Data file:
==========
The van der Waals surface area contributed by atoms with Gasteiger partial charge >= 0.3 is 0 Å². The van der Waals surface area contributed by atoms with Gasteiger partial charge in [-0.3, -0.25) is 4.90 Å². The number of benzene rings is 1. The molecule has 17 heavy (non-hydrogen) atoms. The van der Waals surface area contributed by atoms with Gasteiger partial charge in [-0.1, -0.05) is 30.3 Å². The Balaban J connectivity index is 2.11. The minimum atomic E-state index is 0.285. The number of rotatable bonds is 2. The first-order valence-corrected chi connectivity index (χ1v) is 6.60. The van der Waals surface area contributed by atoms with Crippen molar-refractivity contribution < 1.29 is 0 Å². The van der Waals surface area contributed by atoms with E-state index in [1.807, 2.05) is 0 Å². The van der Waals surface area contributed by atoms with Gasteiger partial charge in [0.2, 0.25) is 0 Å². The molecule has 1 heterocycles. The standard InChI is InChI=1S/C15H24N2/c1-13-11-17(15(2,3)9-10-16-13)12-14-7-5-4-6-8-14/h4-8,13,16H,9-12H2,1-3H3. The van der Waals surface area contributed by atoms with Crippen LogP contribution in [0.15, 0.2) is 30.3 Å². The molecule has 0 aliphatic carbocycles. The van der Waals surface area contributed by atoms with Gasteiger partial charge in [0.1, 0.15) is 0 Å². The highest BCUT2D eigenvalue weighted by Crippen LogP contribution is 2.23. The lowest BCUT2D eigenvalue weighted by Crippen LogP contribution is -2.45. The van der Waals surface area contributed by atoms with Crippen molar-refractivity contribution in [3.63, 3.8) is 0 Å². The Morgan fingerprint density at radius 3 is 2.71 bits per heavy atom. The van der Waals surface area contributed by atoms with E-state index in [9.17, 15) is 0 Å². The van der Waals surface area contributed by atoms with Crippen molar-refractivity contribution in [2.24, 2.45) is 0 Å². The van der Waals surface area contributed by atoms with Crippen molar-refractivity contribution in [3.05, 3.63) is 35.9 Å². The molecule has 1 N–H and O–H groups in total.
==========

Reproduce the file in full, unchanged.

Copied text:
The van der Waals surface area contributed by atoms with Gasteiger partial charge >= 0.3 is 0 Å². The van der Waals surface area contributed by atoms with Gasteiger partial charge in [-0.3, -0.25) is 4.90 Å². The number of benzene rings is 1. The molecule has 17 heavy (non-hydrogen) atoms. The van der Waals surface area contributed by atoms with Gasteiger partial charge in [-0.1, -0.05) is 30.3 Å². The Balaban J connectivity index is 2.11. The minimum atomic E-state index is 0.285. The number of rotatable bonds is 2. The first-order valence-corrected chi connectivity index (χ1v) is 6.60. The van der Waals surface area contributed by atoms with Crippen molar-refractivity contribution < 1.29 is 0 Å². The van der Waals surface area contributed by atoms with E-state index in [1.807, 2.05) is 0 Å². The van der Waals surface area contributed by atoms with Gasteiger partial charge in [0.2, 0.25) is 0 Å². The molecule has 1 heterocycles. The standard InChI is InChI=1S/C15H24N2/c1-13-11-17(15(2,3)9-10-16-13)12-14-7-5-4-6-8-14/h4-8,13,16H,9-12H2,1-3H3. The van der Waals surface area contributed by atoms with Crippen LogP contribution in [0.15, 0.2) is 30.3 Å². The molecule has 0 aliphatic carbocycles. The van der Waals surface area contributed by atoms with Gasteiger partial charge in [0.1, 0.15) is 0 Å². The highest BCUT2D eigenvalue weighted by Crippen LogP contribution is 2.23. The lowest BCUT2D eigenvalue weighted by Crippen LogP contribution is -2.45. The van der Waals surface area contributed by atoms with Crippen molar-refractivity contribution in [3.63, 3.8) is 0 Å². The Morgan fingerprint density at radius 3 is 2.71 bits per heavy atom. The van der Waals surface area contributed by atoms with E-state index in [9.17, 15) is 0 Å². The van der Waals surface area contributed by atoms with Crippen molar-refractivity contribution in [2.24, 2.45) is 0 Å². The van der Waals surface area contributed by atoms with Crippen molar-refractivity contribution in [3.05, 3.63) is 35.9 Å². The molecule has 1 N–H and O–H groups in total.